Among tempting targets would be sprawling Camp Humphreys, America’s largest overseas base, headquarters for U.S. Forces Korea and the U.N. Command, located 65 miles south of the Demilitarized Zone dividing the North from South Korea. Other top targets would be nearby Osan Air Base, headquarters of the U.S. Seventh Air Force; the South Korean air base at Cheongju in the central region, where the ROK  keeps its new F35s; and the U.S. air base at Kunsan on the southwest coast.

North Korea’s desire to deliver a quick knockout blow evokes memories of its invasion of South Korea in June 1950 when Kim Jong Un’s grandfather, Kim Il Sung, was convinced he could wipe out ill-equipped South Korean forces within weeks. The great difference this time would be that North Korea could attack with nuclear-tipped, short-range missiles before the U.S. and South Korea could respond.

The North Koreans would have to strike fast, said Maxwell, to keep the U.S. and South Korea from “inflicting damage throughout North Korea” and stop them from wiping out “North Korean leadership and command-and-control targets.”

The enormous port complex of Busan on the southeastern coast also would be in danger of a nuclear strike.

“It is very likely,” said Maxwell, that the North would “simultaneously target Busan to deny its use for U.S. reinforcements” pouring in from U.S. bases in Japan and the United States. “If they wanted to destroy the port, they could employ nuclear weapons.” Ditto the major South Korean ports at Pohang, site of South Korea’s biggest steel plant on the East Coast, and at Pyeongtaek outside Camp Humphreys on the West Coast.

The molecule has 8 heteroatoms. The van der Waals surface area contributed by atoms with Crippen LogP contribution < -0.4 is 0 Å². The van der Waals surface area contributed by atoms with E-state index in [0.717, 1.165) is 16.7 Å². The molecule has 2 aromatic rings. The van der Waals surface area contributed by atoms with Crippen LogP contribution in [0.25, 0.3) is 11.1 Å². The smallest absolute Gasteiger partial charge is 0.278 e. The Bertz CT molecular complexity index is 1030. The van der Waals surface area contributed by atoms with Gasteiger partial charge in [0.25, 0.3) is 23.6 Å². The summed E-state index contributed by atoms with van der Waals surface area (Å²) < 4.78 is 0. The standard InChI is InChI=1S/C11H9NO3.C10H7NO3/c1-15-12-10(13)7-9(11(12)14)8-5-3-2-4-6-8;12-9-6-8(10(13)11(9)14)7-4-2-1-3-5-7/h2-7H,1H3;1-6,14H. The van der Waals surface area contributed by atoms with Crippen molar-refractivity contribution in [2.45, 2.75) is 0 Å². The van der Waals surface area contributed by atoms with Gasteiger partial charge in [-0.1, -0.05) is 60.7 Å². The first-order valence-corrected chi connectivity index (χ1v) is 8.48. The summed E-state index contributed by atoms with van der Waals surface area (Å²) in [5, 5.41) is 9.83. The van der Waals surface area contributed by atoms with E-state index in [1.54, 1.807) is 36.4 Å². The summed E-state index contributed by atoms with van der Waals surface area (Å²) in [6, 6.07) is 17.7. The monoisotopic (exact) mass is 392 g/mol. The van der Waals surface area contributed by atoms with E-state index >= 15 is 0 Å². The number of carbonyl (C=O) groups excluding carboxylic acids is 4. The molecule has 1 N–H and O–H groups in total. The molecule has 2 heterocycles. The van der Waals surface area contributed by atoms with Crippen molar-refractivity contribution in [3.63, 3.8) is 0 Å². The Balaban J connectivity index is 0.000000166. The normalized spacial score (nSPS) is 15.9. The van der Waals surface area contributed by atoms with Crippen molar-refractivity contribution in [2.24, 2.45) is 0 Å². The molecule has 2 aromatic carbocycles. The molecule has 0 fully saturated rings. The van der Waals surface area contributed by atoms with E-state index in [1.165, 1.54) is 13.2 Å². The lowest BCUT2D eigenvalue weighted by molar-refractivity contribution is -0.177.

Moreover, said Maxwell, “They could use chemical weapons to terrorize the Korean workforce, which is essential to port operations.”

But would Kim prioritize South Korean over U.S. targets? Bruce Bennett at Rand recalled that more than two decades ago, defectors from North Korea testified before Congress that Kim’s father, Kim Jong Il, believed “if North Korea creates more than 20,000 American casualties in the region, the U.S. will roll back and North Korea will win the war.”

Bennett said Kim “might hope that by rapidly killing enough Americans he can decouple the alliance between the U.S. and ROK. Targeting Camp Humphreys with a weapon the size of the sixth nuclear weapon or larger could cause that many U.S. casualties and even more,” he said.

For Kim, however, the blowback would be catastrophic. “Think of Pearl Harbor,” Bennett suggested, conjuring memories of the Japanese attack on the huge U.S. naval base in Honolulu in December 1941 that precipitated America’s entry into World War II. “I think an American president could be impeached,” said Bennett, “if he failed to devastate North Korea in the aftermath of such an attack.”

James Mattis, a retired Marine general and former Secretary of Defense, said at a security forum in Seoul that the logical response would be not be for the Americans and South Koreans to arm themselves with nukes, which the U.S. already has in Japan, but instead they need “a sufficient deterrent to ensure those horrible weapons are never employed.”

But what about America’s will to fight? Some North Korea strategists hope eventually the U.S. will shrink from “a direct fight with a nuclear-armed enemy,” said Andrei Lankov, and “skip its treaty obligations.”

Donald Kirk has been a journalist for more than 60 years, focusing much of his career on conflict in Asia and the Middle East, including as a correspondent for the Washington Star and Chicago Tribune. He currently is a freelance correspondent covering North and South Korea. He is the author of several books about Asian affairs.

Tags Denuclearization of Korean Peninsula Kim Jong Un North Korea nuclear weapons North Korean nuclear test US military bases US-North Korea relations